Printer Friendly

G. D. Woods, A History of Criminal Law in New South Wales: the colonial period, 1788-1900.

The Federation Press, Leichhardt NSW, 459 pp; ISBN 1 86287 439 5.

It is heartening to see a major undertaking well-executed. Although New South Wales was a penal colony, it was firmly based in British law. The author tracks the influence of British law on the colony (to 1900). The focus on criminal law is necessary, to keep the topic both accessible to the general reader and within readable bounds for specialists. Having said that, it is a fully comprehensive, if not definitive, work on the subject, covering all major developments in the criminal law of the period. The author has kept his eye firmly on the thesis of the book--a difficult job, given the temptation there must have been to stray--and rewards his reader because of it.

The author, Gregory Woods, is described as a 'Sydney historian and writer who sits as a judge of the New South Wales District Court, usually in the criminal jurisdiction'. Prior to this he was a school teacher, an academic at Sydney Law School and an adviser to several Attorneys-General. He also practiced for many years at the Sydney Bar.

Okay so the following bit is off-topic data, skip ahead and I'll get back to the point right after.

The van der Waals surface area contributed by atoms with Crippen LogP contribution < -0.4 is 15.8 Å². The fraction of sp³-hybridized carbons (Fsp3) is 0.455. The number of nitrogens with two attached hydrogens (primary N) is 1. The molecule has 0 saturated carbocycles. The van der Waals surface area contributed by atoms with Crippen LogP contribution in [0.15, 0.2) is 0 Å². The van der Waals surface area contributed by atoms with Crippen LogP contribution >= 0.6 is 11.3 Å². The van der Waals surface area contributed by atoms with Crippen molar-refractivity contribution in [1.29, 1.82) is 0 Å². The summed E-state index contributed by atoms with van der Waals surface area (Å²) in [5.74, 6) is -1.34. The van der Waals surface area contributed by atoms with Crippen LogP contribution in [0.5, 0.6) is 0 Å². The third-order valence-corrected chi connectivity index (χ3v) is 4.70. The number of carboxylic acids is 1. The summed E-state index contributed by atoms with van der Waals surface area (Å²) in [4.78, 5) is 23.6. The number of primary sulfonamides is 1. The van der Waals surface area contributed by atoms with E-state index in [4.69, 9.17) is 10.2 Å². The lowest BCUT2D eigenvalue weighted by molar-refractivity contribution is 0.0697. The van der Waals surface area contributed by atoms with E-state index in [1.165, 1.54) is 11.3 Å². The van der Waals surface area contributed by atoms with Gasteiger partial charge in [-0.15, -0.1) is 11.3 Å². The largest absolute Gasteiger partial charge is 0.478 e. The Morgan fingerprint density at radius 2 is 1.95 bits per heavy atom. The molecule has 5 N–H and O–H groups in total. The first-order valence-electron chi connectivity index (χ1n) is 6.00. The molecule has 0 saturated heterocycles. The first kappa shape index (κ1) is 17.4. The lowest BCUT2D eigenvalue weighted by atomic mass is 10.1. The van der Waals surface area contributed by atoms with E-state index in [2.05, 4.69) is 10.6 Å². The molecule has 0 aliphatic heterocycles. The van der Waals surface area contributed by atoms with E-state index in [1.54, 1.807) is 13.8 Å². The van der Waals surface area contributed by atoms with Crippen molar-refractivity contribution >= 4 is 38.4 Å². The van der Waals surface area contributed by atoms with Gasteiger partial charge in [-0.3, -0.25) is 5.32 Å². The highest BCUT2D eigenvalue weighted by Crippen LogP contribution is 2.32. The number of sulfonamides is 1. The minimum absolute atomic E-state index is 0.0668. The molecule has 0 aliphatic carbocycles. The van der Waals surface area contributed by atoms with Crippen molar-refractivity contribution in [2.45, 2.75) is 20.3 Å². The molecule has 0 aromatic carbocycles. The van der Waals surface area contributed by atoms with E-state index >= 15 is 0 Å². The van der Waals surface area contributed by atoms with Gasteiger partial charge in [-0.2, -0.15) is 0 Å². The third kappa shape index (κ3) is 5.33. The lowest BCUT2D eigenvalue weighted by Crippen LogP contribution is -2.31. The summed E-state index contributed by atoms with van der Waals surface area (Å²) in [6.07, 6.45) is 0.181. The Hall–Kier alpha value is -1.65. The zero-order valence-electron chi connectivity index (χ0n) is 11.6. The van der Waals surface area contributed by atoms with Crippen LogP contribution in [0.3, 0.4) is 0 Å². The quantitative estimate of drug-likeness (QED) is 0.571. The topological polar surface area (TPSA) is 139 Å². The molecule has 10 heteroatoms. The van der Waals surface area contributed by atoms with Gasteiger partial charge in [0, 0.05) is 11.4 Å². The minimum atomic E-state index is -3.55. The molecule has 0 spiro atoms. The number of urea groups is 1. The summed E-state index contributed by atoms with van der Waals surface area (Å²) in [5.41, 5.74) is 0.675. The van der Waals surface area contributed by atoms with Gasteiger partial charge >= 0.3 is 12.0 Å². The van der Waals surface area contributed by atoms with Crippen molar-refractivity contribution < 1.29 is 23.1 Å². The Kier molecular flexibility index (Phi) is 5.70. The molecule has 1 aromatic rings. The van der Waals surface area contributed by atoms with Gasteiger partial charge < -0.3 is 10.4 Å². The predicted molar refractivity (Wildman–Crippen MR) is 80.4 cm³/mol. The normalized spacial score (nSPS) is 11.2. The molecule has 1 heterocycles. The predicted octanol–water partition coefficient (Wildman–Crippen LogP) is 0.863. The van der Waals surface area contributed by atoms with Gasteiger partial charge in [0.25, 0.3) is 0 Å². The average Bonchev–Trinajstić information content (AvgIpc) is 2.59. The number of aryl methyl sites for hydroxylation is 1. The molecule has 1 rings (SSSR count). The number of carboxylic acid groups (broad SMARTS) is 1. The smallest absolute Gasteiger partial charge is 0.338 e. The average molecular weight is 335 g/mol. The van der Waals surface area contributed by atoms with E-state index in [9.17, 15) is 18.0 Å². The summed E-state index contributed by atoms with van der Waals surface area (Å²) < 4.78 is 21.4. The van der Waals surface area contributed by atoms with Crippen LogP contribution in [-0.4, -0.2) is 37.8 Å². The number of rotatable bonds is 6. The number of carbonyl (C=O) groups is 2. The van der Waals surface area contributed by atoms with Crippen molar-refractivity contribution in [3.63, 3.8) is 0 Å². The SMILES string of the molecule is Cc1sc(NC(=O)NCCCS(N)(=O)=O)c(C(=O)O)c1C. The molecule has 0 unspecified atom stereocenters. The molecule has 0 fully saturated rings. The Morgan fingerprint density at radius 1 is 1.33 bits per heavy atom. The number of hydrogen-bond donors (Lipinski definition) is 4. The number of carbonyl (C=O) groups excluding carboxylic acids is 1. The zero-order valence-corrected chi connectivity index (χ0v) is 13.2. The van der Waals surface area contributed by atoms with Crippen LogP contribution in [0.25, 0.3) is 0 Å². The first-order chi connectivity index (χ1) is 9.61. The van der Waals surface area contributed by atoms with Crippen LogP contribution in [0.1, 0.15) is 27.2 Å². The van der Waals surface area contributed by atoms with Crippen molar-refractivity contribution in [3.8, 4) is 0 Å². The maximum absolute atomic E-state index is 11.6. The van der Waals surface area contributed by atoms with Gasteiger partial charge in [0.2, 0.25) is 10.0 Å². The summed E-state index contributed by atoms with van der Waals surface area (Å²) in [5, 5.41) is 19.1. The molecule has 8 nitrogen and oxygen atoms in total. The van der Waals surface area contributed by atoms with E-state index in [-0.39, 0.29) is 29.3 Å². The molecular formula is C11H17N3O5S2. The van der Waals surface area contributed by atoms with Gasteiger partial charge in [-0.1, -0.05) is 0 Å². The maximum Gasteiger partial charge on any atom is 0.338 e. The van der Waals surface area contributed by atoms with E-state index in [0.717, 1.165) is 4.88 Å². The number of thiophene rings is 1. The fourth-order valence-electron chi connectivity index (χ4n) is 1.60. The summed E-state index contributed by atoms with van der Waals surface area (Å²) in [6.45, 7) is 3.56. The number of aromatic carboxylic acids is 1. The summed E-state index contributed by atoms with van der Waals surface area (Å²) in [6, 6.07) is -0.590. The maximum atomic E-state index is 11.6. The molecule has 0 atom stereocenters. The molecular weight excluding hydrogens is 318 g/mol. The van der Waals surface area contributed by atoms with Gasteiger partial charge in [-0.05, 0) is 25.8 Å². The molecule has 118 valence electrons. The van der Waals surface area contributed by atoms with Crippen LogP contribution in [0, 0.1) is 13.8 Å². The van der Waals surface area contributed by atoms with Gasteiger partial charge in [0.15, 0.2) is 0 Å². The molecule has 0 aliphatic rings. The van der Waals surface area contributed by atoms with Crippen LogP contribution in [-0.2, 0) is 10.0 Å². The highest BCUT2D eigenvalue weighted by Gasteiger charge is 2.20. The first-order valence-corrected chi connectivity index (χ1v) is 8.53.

The book has a good index. It also contains an extensive bibliography, a table of cases and a table of statutes. It is unillustrated.

D.L. Lewis

Executive Officer RAHS
COPYRIGHT 2003 Royal Australian Historical Society
No portion of this article can be reproduced without the express written permission from the copyright holder.
Copyright 2003 Gale, Cengage Learning. All rights reserved.

Article Details
Printer friendly Cite/link Email Feedback
Author:Lewis, D.L.
Publication:Journal of the Royal Australian Historical Society
Article Type:Book Review
Date:Jun 1, 2003
Words:217
Previous Article:Simon Cooke, A Meeting of Minds: the Australian Psychological Society and Australian Psychologists, 1944-1994.
Next Article:Robert Jordan, The Convict Theatres of Early Australia, 1788-1840.


Related Articles
Christianity and free society in New South Wales 1788-1840.
Honorary Fellows of the RAHS.
Appendix IV: COMMEMORATIVE PLAQUES ERECTED BY THE RAHS.
The influence of Angus and Robertson on colonial knowledge.
Scandal in the Colonies.
John Connor, The Australian frontier wars 1788-1838.
Library acquisitions.
The Australian Frontier Wars, 1788-1838.
Law and Colonial Cultures: Legal Regimes in World History.
Keith R. Binney, Horsemen of the First Frontier (1788-1900) and the Serpents Legacy.

Terms of use | Privacy policy | Copyright © 2019 Farlex, Inc. | Feedback | For webmasters